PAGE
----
The Spanish Economy: Here's another overview of this and of the likely impact of the current political stagnation here.
Education in Spain: This has long been a mystery to me, helped by the fact that each incoming administration seems to make wholesale changes as quickly as it can. Under the banner of various acronyms. Here's a useful article of what's happening at the moment, under the PP party's right-of-centre philosophies. BTW . . . It's a long-standing scandal that the enormous cost of new text books each school year keeps the Spanish publishing industry alive. Without this tax on education, it's said, there wouldn't be enough books bought here to sustain the industry.
Moscow's RT TV: Here's something I haven't seen reported by this station yet, from The Times: Russia is burning through its national reserves at an unprecedented rate, amid a deep economic crisis that has plunged millions of people into poverty and wiped out the advances in living standards achieved during President Putin’s long rule. Hit by western sanctions and low global prices for oil — the bulwark of its economy — the country’s reserve fund, designed to cover shortfalls in the national budget, has shrunk by two thirds since 2014, falling from £67 billion to barely £23 billion, the finance ministry said this week. As millions of Russians struggle to make ends meet, resentment has been growing over the opulent lifestyles of many government officials. . . . . Wealth inequality in Russia is the worst in the world, according to the financial services group Credit Suisse. It says that a total of only 111 people own 19 per cent of the country’s household wealth.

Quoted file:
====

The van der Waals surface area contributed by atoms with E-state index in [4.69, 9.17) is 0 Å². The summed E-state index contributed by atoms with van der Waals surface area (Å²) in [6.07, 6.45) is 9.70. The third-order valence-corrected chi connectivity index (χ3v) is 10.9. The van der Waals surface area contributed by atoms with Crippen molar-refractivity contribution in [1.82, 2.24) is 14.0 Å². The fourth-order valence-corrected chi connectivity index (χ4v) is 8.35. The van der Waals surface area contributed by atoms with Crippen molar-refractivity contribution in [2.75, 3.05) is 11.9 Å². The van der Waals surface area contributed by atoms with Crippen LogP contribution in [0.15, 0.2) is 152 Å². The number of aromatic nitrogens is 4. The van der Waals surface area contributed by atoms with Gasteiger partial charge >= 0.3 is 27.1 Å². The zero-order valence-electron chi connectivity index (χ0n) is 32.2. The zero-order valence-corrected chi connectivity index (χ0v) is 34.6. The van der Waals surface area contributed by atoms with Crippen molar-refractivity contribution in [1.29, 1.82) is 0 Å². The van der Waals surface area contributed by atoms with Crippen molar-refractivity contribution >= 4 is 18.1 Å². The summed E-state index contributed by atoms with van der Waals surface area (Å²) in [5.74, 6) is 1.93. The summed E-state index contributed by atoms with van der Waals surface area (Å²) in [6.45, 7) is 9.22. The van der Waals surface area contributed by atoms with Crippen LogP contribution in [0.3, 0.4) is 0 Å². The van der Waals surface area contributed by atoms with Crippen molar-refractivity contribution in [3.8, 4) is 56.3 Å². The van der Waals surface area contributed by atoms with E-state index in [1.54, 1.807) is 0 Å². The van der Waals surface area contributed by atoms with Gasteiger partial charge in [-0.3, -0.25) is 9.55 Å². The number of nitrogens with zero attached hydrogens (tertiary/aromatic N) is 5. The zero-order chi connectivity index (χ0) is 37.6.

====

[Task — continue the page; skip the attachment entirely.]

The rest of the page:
St. Theresa of Calcutta: Not everyone agrees that she was what the Vatican would like us to believe. Quite the contrary, in fact. Here's the comments of one naysayer.
Spanish Words: It's taken an awful long time for it to dawn on me that the word for 'tax' (impuesto) is the past participle of the word for 'impose'(imponer) . . .
Finally . . . An Oporto Problem: I'm writing at 5 in the morning, as I can't sleep. My room in the Hotel Vice Rei has a new concept in TVs - one for which the cable doesn't reach the plug socket.
Or so I thought. I finally found another socket right behind the set high up on the wall. Plugging it in, I then discovered why someone had climbed up before me to yank out the plug . . . Whatever key you press on the remote, a number 5 appears on the screen and nothing changes. Including the On/Off switch. Unplugging the TV is your only escape from some awful Portuguese soap opera.
But, on the positive side, the hotel is near the Mercado de Bom Sucesso, which is now an engaging food hall and well worth a visit. If only for the suckling pig sandwhich you can get there.